|Food||Highs & Lows||In the News||Insulin & Pumps|
|Men's Issues||Real Life||Relationships||Type 1|
|Type 2||Women's Issues||Oral Meds||Technology|
Diabetes Takes the Cake
Today is the third annual Diabetes Art Day. Throughout the day, people touched by diabetes will create or upload images illustrating how we feel about diabetes, the impact of diabetes on our lives, or even just how much diabetes trash we accumulate over a given period of time. The media vary from person to person; the message while personal does not. Diabetes impacts every part of our lives, right down to our artistic sensibilities.
Q1. What are you going to do for diabetes art day? or How are you preparing for diabetes art day?#dsma#DArtDay
I responded to this DSMA question with the observation that I pretty much "punted" last year with a quick test-strip piggy and the random thought that I should just "punt" and submit a cake with a World Diabetes Day blue circle. From this developed a short sub-thread on cake and cookie decorating, shaped cookie cutters (of which I have both pig and unicorn shapes), and Wilton classes, pretty much sealing the fate of my project.
It started with a honeycake. Honey, and honeycakes, are traditional for Rosh Hashanah as we wish each other "a good and sweet year". The Latin word for "honey" is at the root of the woman's name Melissa ("honeybee"), the word mellifluous ("sweet sounding"), and the suite of symptoms we live with: diabetes mellitus. The honeycake recipe I tried out this year made two or three cakes, more than we'd need for the holiday. Since this project didn't need more than a single layer of cake, the leftover batter was perfect. I baked it in an 8" round pan instead of a loaf pan to provide a circular surface for decorating.
Since most of the Wilton Method curriculum focuses on flowers, I was interested in flowering plants associated with diabetes both real medications and "snake oil" cures. The images of cinnamon I could find did not look like I could translate it easily to sugar art so I used a real cinnamon stick instead. Those of turmeric, however, showed potential, and I took a couple of days trying to figure out how to recreate them. (I didn't succeed all that well... but it was a first attempt, without some of the correct formers to get the shape right...)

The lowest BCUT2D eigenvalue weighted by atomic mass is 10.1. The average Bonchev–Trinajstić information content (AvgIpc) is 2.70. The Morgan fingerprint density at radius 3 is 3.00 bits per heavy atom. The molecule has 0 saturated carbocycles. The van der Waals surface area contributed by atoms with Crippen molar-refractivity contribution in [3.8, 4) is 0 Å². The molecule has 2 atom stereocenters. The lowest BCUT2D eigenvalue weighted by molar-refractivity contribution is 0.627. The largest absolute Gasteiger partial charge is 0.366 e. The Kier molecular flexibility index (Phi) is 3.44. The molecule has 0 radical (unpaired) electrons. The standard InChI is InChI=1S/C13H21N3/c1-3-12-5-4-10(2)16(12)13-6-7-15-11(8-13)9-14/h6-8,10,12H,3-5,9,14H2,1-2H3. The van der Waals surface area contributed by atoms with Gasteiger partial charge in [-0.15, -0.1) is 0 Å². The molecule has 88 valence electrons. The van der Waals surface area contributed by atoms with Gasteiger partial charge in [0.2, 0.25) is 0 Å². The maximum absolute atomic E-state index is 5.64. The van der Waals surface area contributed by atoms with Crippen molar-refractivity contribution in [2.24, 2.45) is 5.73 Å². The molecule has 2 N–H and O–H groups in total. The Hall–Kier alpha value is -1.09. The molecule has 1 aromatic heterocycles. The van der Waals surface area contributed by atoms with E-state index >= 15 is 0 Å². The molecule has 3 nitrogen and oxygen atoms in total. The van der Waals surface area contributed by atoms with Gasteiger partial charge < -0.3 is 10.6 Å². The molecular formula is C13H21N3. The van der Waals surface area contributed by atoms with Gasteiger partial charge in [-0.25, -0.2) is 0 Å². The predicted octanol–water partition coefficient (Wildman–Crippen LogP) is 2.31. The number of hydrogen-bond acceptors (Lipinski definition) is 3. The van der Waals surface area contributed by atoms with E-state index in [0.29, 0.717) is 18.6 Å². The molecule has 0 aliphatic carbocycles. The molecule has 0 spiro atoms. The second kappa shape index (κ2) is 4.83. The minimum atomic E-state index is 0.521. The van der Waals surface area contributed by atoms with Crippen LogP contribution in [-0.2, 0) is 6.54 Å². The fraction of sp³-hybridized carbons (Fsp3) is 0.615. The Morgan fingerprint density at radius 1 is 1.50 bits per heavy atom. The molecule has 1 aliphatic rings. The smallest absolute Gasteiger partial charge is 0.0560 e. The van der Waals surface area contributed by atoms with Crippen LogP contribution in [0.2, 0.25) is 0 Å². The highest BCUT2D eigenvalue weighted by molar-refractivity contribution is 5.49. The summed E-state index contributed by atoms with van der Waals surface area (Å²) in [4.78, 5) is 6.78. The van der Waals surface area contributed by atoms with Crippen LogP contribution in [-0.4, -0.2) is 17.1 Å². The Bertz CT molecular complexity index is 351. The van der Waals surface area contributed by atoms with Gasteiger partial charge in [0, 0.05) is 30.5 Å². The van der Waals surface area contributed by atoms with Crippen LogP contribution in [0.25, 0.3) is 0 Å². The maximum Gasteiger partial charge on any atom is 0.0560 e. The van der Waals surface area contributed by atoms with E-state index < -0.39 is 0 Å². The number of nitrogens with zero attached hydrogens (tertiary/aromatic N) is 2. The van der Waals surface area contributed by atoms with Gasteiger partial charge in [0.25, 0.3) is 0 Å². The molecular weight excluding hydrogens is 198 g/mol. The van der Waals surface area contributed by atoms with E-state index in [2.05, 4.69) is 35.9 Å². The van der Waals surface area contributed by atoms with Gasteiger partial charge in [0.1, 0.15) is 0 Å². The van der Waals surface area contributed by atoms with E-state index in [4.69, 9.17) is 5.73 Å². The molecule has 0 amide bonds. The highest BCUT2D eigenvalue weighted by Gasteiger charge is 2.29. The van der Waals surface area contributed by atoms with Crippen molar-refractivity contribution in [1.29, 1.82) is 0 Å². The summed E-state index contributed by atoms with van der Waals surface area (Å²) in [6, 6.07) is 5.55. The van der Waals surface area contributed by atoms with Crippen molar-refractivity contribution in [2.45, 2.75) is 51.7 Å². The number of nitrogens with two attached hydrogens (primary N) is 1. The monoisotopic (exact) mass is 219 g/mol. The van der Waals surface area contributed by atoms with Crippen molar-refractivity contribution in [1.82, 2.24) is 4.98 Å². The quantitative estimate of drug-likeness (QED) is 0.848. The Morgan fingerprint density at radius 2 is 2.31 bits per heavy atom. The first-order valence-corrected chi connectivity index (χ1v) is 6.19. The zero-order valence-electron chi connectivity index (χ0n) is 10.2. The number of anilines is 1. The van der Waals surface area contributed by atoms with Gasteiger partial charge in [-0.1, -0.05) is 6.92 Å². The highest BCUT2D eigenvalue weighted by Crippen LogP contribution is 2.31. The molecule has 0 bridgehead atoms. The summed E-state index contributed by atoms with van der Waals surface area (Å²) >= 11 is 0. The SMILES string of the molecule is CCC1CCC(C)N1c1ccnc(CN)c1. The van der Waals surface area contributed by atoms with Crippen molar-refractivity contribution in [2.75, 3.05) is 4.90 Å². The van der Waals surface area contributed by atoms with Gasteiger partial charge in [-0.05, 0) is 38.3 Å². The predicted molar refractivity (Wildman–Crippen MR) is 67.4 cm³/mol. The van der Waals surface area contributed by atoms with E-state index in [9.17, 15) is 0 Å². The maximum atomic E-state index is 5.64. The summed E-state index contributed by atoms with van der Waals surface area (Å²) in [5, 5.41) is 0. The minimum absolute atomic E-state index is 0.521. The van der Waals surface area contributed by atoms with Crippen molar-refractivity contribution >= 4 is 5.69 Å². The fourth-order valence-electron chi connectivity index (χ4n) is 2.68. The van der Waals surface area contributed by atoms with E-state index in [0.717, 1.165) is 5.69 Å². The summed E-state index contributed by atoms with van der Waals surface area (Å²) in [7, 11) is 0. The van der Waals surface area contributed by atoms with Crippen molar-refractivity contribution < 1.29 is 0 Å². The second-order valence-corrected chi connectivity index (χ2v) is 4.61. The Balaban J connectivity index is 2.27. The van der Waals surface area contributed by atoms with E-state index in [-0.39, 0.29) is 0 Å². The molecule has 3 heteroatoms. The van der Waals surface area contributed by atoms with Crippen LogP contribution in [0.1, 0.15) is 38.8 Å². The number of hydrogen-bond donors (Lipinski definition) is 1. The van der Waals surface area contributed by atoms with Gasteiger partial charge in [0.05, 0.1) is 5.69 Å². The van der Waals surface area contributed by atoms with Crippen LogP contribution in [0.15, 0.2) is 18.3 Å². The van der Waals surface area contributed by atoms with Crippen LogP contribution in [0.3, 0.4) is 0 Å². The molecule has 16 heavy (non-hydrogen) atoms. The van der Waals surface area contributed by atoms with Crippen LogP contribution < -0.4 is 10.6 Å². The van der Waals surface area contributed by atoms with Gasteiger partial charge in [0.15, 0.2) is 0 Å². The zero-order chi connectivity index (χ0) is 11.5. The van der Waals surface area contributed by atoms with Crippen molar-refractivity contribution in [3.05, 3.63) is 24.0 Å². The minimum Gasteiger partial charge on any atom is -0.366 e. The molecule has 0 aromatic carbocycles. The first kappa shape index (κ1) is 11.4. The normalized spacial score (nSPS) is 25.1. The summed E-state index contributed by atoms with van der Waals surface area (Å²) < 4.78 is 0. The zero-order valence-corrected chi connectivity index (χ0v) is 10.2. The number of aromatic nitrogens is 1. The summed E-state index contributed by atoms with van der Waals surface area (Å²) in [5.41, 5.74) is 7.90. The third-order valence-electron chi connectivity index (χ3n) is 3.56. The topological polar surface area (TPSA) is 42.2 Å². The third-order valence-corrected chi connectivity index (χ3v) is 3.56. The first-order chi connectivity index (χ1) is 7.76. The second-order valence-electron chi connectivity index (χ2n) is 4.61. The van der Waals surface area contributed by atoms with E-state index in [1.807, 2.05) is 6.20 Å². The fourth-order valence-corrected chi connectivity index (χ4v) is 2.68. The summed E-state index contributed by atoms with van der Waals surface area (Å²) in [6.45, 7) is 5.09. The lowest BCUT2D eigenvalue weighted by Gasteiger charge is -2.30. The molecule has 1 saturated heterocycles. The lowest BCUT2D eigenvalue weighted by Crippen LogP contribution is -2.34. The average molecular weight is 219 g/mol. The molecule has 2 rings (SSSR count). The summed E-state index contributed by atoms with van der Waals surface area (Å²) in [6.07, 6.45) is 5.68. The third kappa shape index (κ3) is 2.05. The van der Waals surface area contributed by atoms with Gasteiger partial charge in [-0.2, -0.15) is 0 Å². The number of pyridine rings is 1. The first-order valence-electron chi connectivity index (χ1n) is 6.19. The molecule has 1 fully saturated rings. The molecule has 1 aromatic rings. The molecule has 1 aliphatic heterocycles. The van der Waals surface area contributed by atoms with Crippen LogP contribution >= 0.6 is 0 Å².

On the "real life" side of the equation, I used the back of my Freestyle Lite to mold a glucometer in gum paste.
Unfortunately, I couldn't find something I could use to mold an image of a real insulin pump, so I had to improvise. String licorice represents the tubing. (I wasn't sure about the insertion sets, so the other end of the string inserts directly into the side of the cake.) Of course, I needed a hand with a bloody finger. Which is also the logo for one of the American Diabetes Association's current campaigns.
Little by little, my inventory of diabetes icons grew, until it became complete enough to fill, frost, and decorate my art project. Along the way, some symbols were dropped as others were added. I forgot the pig, but added a syringe.
Of course I couldn't forget the Team Type 1 logo.
At the last minute, I added a royal icing lily to represent Eli Lilly & Co., one of the first manufacturers of therapeutic insulin.
An error cutting the fondant led to the need for a bottom border. The only border mold I have at present is called "global" a reminder that diabetes is a global issue. Blood drops between each repeat of the molding remind us that blood is ever important in diabetes diagnosis and management. By the time we finish testing, correcting, carb counting, calorie counting, exercising, medicating, countermedicating, doctor-visiting, logging, and flogging ourselves... it really "takes the cake", so to speak.
And so the title.
Megan was diagnosed in 2009 with Type I. As an RN, she was familiar with the medical side of her diagnosis; learning to be a good patient on the other hand, was and continues to be the challenge of her day to day life. (Read More)